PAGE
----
Issue #1209 March 27, 2018
Publisher: Joan Stewart
“Tips, Tricks and Tools for Free Publicity”
In This Issue
- What Big Tech Companies Know About You
- Free Tool Unrolls Twitter Threads
- Use the “Counter-a-Myth” Hook
- Hound Video of the Week
This Week in the Hound House:
Even though I swore I’d never join Costco, I just bought a membership over the weekend so I can get a quote on a new furnace and air conditioner. The goodie bag they give new members is filled with cool stuff, including a squeeze container of no-sugar applesauce. Not as good The Publicity Hound’s homemade applesauce. But it will do in a pinch.
1. What Big Tech Companies Know About You
You’ve tightened your security on Facebook.
You’ve erased your history of videos on YouTube.
You’ve removed all those apps that allow you to log into websites with your Google, Facebook or Pinterest username and password.
If you don’t want publicity and you’d rather hide in the shadows because you treasure your privacy, you might freak out like I did when it dawns on you how much the big tech companies know about you.
Thanks to Ren LaForme of Poynter.org for sharing a frightening Twitter thread that confirms all of your worst fears about how much of your private information Facebook, Google and other tech companies store.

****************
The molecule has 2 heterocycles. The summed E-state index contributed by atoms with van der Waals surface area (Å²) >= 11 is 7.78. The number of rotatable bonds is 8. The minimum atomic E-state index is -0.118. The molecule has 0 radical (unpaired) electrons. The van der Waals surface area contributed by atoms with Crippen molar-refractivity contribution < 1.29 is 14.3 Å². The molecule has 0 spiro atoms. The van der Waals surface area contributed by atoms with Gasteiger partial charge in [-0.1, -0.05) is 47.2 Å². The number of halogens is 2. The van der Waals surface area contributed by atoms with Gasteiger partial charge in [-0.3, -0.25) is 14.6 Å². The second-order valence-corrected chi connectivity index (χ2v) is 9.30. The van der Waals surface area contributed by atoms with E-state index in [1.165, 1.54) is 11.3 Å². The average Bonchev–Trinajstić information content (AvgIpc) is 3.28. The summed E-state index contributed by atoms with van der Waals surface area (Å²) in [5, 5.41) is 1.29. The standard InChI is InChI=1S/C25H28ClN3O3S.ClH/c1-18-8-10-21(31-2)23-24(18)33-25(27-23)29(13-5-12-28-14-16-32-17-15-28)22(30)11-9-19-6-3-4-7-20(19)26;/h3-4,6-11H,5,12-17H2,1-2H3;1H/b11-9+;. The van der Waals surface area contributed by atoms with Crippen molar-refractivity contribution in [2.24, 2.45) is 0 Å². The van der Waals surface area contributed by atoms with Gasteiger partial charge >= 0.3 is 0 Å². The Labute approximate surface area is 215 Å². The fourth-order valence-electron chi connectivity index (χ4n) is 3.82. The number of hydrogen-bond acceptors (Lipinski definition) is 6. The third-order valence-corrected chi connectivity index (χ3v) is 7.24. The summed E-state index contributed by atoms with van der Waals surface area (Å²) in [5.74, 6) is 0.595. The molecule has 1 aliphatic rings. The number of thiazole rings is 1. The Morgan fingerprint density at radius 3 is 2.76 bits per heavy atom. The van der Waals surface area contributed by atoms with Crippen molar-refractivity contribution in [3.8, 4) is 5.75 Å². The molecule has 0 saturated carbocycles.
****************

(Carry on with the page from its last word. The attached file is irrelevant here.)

To do: Read Dylan Curran’s Twitter thread here.
2. Free Tool Unrolls Twitter Threads
Poynter’s Ren LaForme’s helpful email tips included the warning above and a link to a cool tool that makes Twitter threads easier to read.
Thread Reader unrolls them into a no-frills, easy-to-read layout.
“It’s great for sharing interesting Twitter happenings with folks who aren’t into that type of thing,” he writes.
To do: You can see what the scary Twitter thread in Item #1 above looks like by using Thread Reader.
3. Use the “Counter-a-Myth” Hook
One of other best ways to get the media’s attention is to use the “Counter-a-Myth” Strategy.
Here’s a sample pitch:
Most of the people I serve believe they need to ________ in order to _____________. But I know from experience this is a false belief.
So my hook could be, “Why you don’t have to _________ to _____________.”
Example: “Most people I serve believe they need to exercise in order to lose weight. But I know from experience that this is a false belief.”
So the hook could be, “Why you don’t have to exercise to lose weight.”
Steve Harrison recommends you do this at least three times “and odds are you’ll have at least one good publicity hook.”
The “Counter-a-Myth” Strategy is one of nine hooks you can find in a free PDF he’s offering to promote the upcoming National Publicity Summit where you can pitch your story to dozens of journalists, freelancers, and broadcasters. Even if you aren’t interested in attending, at least read about Steve’s nine hooks and use one of them next time you must pitch but can’t think of an idea.
To do: Download the PDF special report ‘Make Your Book or Biz Famous: 9 Insider Strategies for Landing Free Publicity on Radio/TV Shows, Newspapers, Magazines and Online” using this affiliate link.
4. Hound Video of the Week
Here are DIY peeps for dogs. No sugar and safe for human consumption. Definitely not for owners who are purists and refuse to give their dogs human food.